In ancient tradition, Pythagoras (c. 570 - c. 495 BC) emerges as a wise teacher, an outstanding mathematician, an influential politician, and as a religious and ethical reformer. Arguably the most influential thinker among the Presocratics, he was thought to have possessed supernatural qualities. This combination of characteristics has led to his portrayal as a controversial and elusive figure. In contrast, his early Pythagorean followers, such as the doctors Democedes and Alcmaeon, the Olympic victors Milon and Iccus, the botanist Menestor, the natural philosopher Hippon, and the mathematicians Hippasus and Theodorus, all appear in our sources as 'rational' as they can possibly be.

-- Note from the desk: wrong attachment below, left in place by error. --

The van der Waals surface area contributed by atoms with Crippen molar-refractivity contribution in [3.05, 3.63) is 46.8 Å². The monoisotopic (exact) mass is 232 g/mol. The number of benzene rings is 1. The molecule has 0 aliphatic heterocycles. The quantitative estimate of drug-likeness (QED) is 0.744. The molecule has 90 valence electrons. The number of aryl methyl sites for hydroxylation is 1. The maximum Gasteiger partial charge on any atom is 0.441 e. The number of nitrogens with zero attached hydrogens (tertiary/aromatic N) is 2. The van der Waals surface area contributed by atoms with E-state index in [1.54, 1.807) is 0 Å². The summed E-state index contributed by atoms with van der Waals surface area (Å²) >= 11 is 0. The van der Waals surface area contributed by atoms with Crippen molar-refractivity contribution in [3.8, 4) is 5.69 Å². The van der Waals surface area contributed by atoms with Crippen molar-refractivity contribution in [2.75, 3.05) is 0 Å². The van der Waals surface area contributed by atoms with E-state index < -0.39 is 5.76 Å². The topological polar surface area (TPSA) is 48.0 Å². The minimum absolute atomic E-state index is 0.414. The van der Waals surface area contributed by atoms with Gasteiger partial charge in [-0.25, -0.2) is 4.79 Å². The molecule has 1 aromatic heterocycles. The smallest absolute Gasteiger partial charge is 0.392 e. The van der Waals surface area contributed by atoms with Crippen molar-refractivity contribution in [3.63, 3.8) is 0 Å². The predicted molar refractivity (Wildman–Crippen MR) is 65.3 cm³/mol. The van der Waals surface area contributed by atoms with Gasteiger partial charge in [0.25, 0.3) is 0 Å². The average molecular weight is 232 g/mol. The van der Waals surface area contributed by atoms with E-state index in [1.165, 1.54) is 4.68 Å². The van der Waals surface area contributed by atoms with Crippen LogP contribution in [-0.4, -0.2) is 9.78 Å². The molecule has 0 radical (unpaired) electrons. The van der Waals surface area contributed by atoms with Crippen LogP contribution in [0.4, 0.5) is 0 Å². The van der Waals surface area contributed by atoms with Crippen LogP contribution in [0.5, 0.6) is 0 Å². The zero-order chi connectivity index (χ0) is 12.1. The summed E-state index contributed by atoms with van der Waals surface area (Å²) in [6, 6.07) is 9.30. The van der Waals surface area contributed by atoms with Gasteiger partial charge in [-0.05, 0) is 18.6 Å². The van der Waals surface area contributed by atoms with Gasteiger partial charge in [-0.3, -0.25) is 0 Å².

This volume offers a comprehensive study of Pythagoras, Pythagoreanism, and the early Pythagoreans through an analysis of the many representations of the individual and his followers, allowing the representations to complement and critique each other. Using sources dating back to before 300 BC, Zhmud portrays a more historical picture of Pythagoras and of the political society founded by him in Croton. With chapters devoted to the sciences, philosophy, and religion cultivated by Pythagoreans, a critical distinction is made between the theories of individual Pythagoreans. They were as 'normal' as any other Presocratic, a 'normality' that ensured the continued existence of Pythagoreanism as a philosophical and scientific school.
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